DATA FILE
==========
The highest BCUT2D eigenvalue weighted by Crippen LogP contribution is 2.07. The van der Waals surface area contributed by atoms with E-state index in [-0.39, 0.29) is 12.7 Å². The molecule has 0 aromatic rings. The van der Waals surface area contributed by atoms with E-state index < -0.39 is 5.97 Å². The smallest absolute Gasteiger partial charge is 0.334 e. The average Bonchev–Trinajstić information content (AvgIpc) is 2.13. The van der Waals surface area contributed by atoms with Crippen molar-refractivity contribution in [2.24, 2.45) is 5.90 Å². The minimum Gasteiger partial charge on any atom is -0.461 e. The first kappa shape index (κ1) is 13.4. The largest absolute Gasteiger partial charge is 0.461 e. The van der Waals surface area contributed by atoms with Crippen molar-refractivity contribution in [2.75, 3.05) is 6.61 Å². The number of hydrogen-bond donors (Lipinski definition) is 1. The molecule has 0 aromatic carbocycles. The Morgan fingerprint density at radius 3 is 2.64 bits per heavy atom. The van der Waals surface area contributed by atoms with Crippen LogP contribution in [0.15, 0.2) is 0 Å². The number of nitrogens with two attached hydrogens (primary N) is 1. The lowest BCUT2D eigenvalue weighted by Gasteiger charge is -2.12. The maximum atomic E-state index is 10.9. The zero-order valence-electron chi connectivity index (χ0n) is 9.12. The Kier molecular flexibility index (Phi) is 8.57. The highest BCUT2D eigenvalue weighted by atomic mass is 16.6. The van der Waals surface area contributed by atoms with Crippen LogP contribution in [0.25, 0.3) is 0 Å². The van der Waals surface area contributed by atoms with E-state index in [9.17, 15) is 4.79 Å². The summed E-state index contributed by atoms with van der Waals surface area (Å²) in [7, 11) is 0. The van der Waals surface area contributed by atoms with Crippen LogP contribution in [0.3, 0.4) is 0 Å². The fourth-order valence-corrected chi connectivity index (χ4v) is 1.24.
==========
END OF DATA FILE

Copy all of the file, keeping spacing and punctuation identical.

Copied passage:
The highest BCUT2D eigenvalue weighted by Crippen LogP contribution is 2.07. The van der Waals surface area contributed by atoms with E-state index in [-0.39, 0.29) is 12.7 Å². The molecule has 0 aromatic rings. The van der Waals surface area contributed by atoms with E-state index < -0.39 is 5.97 Å². The smallest absolute Gasteiger partial charge is 0.334 e. The average Bonchev–Trinajstić information content (AvgIpc) is 2.13. The van der Waals surface area contributed by atoms with Crippen molar-refractivity contribution in [2.24, 2.45) is 5.90 Å². The minimum Gasteiger partial charge on any atom is -0.461 e. The first kappa shape index (κ1) is 13.4. The largest absolute Gasteiger partial charge is 0.461 e. The van der Waals surface area contributed by atoms with Crippen molar-refractivity contribution in [2.75, 3.05) is 6.61 Å². The number of hydrogen-bond donors (Lipinski definition) is 1. The molecule has 0 aromatic carbocycles. The Morgan fingerprint density at radius 3 is 2.64 bits per heavy atom. The van der Waals surface area contributed by atoms with Crippen LogP contribution in [0.15, 0.2) is 0 Å². The number of nitrogens with two attached hydrogens (primary N) is 1. The lowest BCUT2D eigenvalue weighted by Gasteiger charge is -2.12. The maximum atomic E-state index is 10.9. The zero-order valence-electron chi connectivity index (χ0n) is 9.12. The Kier molecular flexibility index (Phi) is 8.57. The highest BCUT2D eigenvalue weighted by atomic mass is 16.6. The van der Waals surface area contributed by atoms with Crippen LogP contribution in [0.25, 0.3) is 0 Å². The van der Waals surface area contributed by atoms with E-state index in [9.17, 15) is 4.79 Å². The summed E-state index contributed by atoms with van der Waals surface area (Å²) in [7, 11) is 0. The van der Waals surface area contributed by atoms with Crippen LogP contribution in [0.3, 0.4) is 0 Å². The fourth-order valence-corrected chi connectivity index (χ4v) is 1.24.